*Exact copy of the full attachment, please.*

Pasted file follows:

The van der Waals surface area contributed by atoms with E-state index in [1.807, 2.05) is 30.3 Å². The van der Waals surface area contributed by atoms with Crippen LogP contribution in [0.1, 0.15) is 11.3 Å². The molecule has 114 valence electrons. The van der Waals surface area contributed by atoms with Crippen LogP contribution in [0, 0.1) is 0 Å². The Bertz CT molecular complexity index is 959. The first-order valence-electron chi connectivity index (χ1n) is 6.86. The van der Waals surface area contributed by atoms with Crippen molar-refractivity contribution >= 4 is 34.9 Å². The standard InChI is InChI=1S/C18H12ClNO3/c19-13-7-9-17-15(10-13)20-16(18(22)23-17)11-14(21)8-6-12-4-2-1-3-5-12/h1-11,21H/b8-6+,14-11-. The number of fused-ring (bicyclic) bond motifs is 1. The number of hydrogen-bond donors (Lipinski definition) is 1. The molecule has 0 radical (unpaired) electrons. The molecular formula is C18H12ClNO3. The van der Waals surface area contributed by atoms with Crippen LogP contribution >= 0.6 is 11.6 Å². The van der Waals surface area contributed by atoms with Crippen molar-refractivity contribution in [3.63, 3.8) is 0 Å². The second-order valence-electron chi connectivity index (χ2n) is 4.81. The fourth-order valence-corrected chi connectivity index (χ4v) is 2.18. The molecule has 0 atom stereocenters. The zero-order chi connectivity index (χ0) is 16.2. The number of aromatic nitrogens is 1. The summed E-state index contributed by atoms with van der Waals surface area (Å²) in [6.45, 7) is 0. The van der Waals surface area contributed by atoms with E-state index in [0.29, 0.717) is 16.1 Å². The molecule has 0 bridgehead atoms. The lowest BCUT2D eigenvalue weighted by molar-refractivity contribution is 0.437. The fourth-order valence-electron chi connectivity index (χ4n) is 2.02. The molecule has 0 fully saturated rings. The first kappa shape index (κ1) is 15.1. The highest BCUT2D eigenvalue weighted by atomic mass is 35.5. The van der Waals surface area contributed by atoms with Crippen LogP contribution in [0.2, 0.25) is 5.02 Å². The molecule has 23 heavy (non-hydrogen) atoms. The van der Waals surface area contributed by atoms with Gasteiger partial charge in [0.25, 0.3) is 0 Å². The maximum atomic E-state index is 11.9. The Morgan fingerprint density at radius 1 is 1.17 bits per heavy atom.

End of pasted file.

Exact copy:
The van der Waals surface area contributed by atoms with E-state index in [1.807, 2.05) is 30.3 Å². The van der Waals surface area contributed by atoms with Crippen LogP contribution in [0.1, 0.15) is 11.3 Å². The molecule has 114 valence electrons. The van der Waals surface area contributed by atoms with Crippen LogP contribution in [0, 0.1) is 0 Å². The Bertz CT molecular complexity index is 959. The first-order valence-electron chi connectivity index (χ1n) is 6.86. The van der Waals surface area contributed by atoms with Crippen molar-refractivity contribution >= 4 is 34.9 Å². The standard InChI is InChI=1S/C18H12ClNO3/c19-13-7-9-17-15(10-13)20-16(18(22)23-17)11-14(21)8-6-12-4-2-1-3-5-12/h1-11,21H/b8-6+,14-11-. The number of fused-ring (bicyclic) bond motifs is 1. The number of hydrogen-bond donors (Lipinski definition) is 1. The molecule has 0 radical (unpaired) electrons. The molecular formula is C18H12ClNO3. The van der Waals surface area contributed by atoms with Crippen LogP contribution >= 0.6 is 11.6 Å². The van der Waals surface area contributed by atoms with Crippen molar-refractivity contribution in [3.63, 3.8) is 0 Å². The second-order valence-electron chi connectivity index (χ2n) is 4.81. The fourth-order valence-corrected chi connectivity index (χ4v) is 2.18. The molecule has 0 atom stereocenters. The zero-order chi connectivity index (χ0) is 16.2. The number of aromatic nitrogens is 1. The summed E-state index contributed by atoms with van der Waals surface area (Å²) in [6.45, 7) is 0. The van der Waals surface area contributed by atoms with E-state index in [0.29, 0.717) is 16.1 Å². The molecule has 0 bridgehead atoms. The lowest BCUT2D eigenvalue weighted by molar-refractivity contribution is 0.437. The fourth-order valence-electron chi connectivity index (χ4n) is 2.02. The molecule has 0 fully saturated rings. The first kappa shape index (κ1) is 15.1. The highest BCUT2D eigenvalue weighted by atomic mass is 35.5. The van der Waals surface area contributed by atoms with Crippen LogP contribution in [0.2, 0.25) is 5.02 Å². The molecule has 23 heavy (non-hydrogen) atoms. The van der Waals surface area contributed by atoms with Gasteiger partial charge in [0.25, 0.3) is 0 Å². The maximum atomic E-state index is 11.9. The Morgan fingerprint density at radius 1 is 1.17 bits per heavy atom.